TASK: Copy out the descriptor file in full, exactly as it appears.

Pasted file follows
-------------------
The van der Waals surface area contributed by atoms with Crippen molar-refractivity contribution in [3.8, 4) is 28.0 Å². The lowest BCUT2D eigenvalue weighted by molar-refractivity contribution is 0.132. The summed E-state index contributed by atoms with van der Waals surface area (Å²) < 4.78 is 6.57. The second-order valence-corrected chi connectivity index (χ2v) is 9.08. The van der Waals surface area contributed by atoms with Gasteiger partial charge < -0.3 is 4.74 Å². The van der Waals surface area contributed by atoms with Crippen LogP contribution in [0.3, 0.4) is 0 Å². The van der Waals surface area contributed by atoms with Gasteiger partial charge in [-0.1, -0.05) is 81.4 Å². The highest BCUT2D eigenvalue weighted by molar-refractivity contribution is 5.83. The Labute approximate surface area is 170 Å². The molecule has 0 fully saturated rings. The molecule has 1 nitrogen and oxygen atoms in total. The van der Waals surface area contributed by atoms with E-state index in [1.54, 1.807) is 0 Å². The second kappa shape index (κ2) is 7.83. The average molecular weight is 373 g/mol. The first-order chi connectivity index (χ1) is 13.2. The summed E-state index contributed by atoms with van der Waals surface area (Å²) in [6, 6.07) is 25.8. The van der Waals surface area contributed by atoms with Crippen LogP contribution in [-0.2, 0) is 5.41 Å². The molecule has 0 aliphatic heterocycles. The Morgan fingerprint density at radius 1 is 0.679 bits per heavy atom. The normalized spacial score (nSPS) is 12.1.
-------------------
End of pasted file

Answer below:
The van der Waals surface area contributed by atoms with Crippen molar-refractivity contribution in [3.8, 4) is 28.0 Å². The lowest BCUT2D eigenvalue weighted by molar-refractivity contribution is 0.132. The summed E-state index contributed by atoms with van der Waals surface area (Å²) < 4.78 is 6.57. The second-order valence-corrected chi connectivity index (χ2v) is 9.08. The van der Waals surface area contributed by atoms with Gasteiger partial charge < -0.3 is 4.74 Å². The van der Waals surface area contributed by atoms with Crippen LogP contribution in [0.3, 0.4) is 0 Å². The van der Waals surface area contributed by atoms with Gasteiger partial charge in [-0.1, -0.05) is 81.4 Å². The highest BCUT2D eigenvalue weighted by molar-refractivity contribution is 5.83. The Labute approximate surface area is 170 Å². The molecule has 0 fully saturated rings. The molecule has 1 nitrogen and oxygen atoms in total. The van der Waals surface area contributed by atoms with E-state index in [1.54, 1.807) is 0 Å². The second kappa shape index (κ2) is 7.83. The average molecular weight is 373 g/mol. The first-order chi connectivity index (χ1) is 13.2. The summed E-state index contributed by atoms with van der Waals surface area (Å²) in [6, 6.07) is 25.8. The van der Waals surface area contributed by atoms with Crippen LogP contribution in [-0.2, 0) is 5.41 Å². The molecule has 0 aliphatic heterocycles. The Morgan fingerprint density at radius 1 is 0.679 bits per heavy atom. The normalized spacial score (nSPS) is 12.1.